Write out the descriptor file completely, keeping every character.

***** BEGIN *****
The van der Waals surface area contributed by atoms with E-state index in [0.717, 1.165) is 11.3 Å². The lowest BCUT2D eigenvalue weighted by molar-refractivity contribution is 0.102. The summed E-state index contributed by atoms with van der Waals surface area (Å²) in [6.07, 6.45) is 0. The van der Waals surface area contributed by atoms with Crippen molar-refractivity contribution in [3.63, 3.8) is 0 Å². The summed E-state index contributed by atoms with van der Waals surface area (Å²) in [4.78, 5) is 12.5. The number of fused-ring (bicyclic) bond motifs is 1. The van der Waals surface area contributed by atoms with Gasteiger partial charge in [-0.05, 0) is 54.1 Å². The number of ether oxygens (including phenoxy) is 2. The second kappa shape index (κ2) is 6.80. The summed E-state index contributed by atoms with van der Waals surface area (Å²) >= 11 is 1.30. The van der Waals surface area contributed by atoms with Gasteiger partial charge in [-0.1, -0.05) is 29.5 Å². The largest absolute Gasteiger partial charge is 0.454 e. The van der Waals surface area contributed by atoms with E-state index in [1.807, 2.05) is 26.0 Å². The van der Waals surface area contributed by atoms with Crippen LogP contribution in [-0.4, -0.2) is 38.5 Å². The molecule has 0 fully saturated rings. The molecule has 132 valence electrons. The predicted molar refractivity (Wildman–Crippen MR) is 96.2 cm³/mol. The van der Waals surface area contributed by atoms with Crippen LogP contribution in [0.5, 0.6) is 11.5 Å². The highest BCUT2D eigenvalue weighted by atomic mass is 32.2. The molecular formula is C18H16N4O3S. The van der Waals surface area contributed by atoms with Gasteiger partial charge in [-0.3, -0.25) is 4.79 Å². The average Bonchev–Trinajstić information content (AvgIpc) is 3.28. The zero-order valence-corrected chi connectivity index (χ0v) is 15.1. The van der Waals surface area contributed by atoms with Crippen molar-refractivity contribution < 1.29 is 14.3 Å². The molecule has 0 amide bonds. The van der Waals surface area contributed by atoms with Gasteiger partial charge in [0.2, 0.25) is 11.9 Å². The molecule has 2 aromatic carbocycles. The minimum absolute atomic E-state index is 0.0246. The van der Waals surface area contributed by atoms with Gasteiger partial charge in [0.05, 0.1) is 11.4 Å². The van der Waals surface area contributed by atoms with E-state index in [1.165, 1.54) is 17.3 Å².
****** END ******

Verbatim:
The van der Waals surface area contributed by atoms with E-state index in [0.717, 1.165) is 11.3 Å². The lowest BCUT2D eigenvalue weighted by molar-refractivity contribution is 0.102. The summed E-state index contributed by atoms with van der Waals surface area (Å²) in [6.07, 6.45) is 0. The van der Waals surface area contributed by atoms with Crippen molar-refractivity contribution in [3.63, 3.8) is 0 Å². The summed E-state index contributed by atoms with van der Waals surface area (Å²) in [4.78, 5) is 12.5. The number of fused-ring (bicyclic) bond motifs is 1. The van der Waals surface area contributed by atoms with Gasteiger partial charge in [-0.05, 0) is 54.1 Å². The number of ether oxygens (including phenoxy) is 2. The second kappa shape index (κ2) is 6.80. The summed E-state index contributed by atoms with van der Waals surface area (Å²) >= 11 is 1.30. The van der Waals surface area contributed by atoms with Gasteiger partial charge in [-0.1, -0.05) is 29.5 Å². The largest absolute Gasteiger partial charge is 0.454 e. The van der Waals surface area contributed by atoms with E-state index in [1.807, 2.05) is 26.0 Å². The van der Waals surface area contributed by atoms with Crippen LogP contribution in [-0.4, -0.2) is 38.5 Å². The molecule has 0 fully saturated rings. The molecule has 132 valence electrons. The predicted molar refractivity (Wildman–Crippen MR) is 96.2 cm³/mol. The van der Waals surface area contributed by atoms with Crippen LogP contribution in [0.5, 0.6) is 11.5 Å². The highest BCUT2D eigenvalue weighted by atomic mass is 32.2. The molecular formula is C18H16N4O3S. The van der Waals surface area contributed by atoms with Gasteiger partial charge in [-0.3, -0.25) is 4.79 Å². The average Bonchev–Trinajstić information content (AvgIpc) is 3.28. The zero-order valence-corrected chi connectivity index (χ0v) is 15.1. The van der Waals surface area contributed by atoms with Crippen molar-refractivity contribution < 1.29 is 14.3 Å². The molecule has 0 amide bonds. The van der Waals surface area contributed by atoms with Gasteiger partial charge in [0.2, 0.25) is 11.9 Å². The molecule has 2 aromatic carbocycles. The minimum absolute atomic E-state index is 0.0246. The van der Waals surface area contributed by atoms with Gasteiger partial charge in [0.05, 0.1) is 11.4 Å². The van der Waals surface area contributed by atoms with E-state index in [1.165, 1.54) is 17.3 Å².